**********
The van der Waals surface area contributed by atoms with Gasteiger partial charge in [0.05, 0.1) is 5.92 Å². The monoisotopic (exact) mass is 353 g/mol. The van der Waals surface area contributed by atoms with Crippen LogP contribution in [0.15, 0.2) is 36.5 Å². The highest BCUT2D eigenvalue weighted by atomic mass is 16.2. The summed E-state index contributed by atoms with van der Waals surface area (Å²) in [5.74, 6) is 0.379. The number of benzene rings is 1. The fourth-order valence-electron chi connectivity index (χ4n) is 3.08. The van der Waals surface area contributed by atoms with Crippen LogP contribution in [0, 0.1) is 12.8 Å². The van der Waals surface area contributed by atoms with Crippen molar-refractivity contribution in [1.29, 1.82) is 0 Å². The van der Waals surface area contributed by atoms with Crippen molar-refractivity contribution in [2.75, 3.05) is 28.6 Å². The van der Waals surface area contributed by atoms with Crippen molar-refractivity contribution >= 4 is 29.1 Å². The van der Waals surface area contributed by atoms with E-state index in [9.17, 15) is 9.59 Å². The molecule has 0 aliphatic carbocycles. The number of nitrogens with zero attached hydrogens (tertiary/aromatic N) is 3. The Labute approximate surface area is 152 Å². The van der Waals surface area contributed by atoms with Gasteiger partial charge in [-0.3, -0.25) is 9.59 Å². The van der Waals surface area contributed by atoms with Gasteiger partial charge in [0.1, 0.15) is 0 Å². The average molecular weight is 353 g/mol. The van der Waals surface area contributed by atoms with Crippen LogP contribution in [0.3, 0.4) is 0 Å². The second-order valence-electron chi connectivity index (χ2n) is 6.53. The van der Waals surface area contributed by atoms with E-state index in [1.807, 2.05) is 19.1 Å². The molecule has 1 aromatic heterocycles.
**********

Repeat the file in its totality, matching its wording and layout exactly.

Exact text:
The van der Waals surface area contributed by atoms with Gasteiger partial charge in [0.05, 0.1) is 5.92 Å². The monoisotopic (exact) mass is 353 g/mol. The van der Waals surface area contributed by atoms with Crippen LogP contribution in [0.15, 0.2) is 36.5 Å². The highest BCUT2D eigenvalue weighted by atomic mass is 16.2. The summed E-state index contributed by atoms with van der Waals surface area (Å²) in [5.74, 6) is 0.379. The number of benzene rings is 1. The fourth-order valence-electron chi connectivity index (χ4n) is 3.08. The van der Waals surface area contributed by atoms with Crippen LogP contribution in [0, 0.1) is 12.8 Å². The van der Waals surface area contributed by atoms with Crippen molar-refractivity contribution in [1.29, 1.82) is 0 Å². The van der Waals surface area contributed by atoms with Crippen molar-refractivity contribution in [2.75, 3.05) is 28.6 Å². The van der Waals surface area contributed by atoms with Crippen molar-refractivity contribution >= 4 is 29.1 Å². The van der Waals surface area contributed by atoms with E-state index in [9.17, 15) is 9.59 Å². The molecule has 0 aliphatic carbocycles. The number of nitrogens with zero attached hydrogens (tertiary/aromatic N) is 3. The Labute approximate surface area is 152 Å². The van der Waals surface area contributed by atoms with Gasteiger partial charge in [-0.3, -0.25) is 9.59 Å². The van der Waals surface area contributed by atoms with Gasteiger partial charge in [0.1, 0.15) is 0 Å². The average molecular weight is 353 g/mol. The van der Waals surface area contributed by atoms with Crippen LogP contribution in [0.3, 0.4) is 0 Å². The second-order valence-electron chi connectivity index (χ2n) is 6.53. The van der Waals surface area contributed by atoms with E-state index in [1.807, 2.05) is 19.1 Å². The molecule has 1 aromatic heterocycles.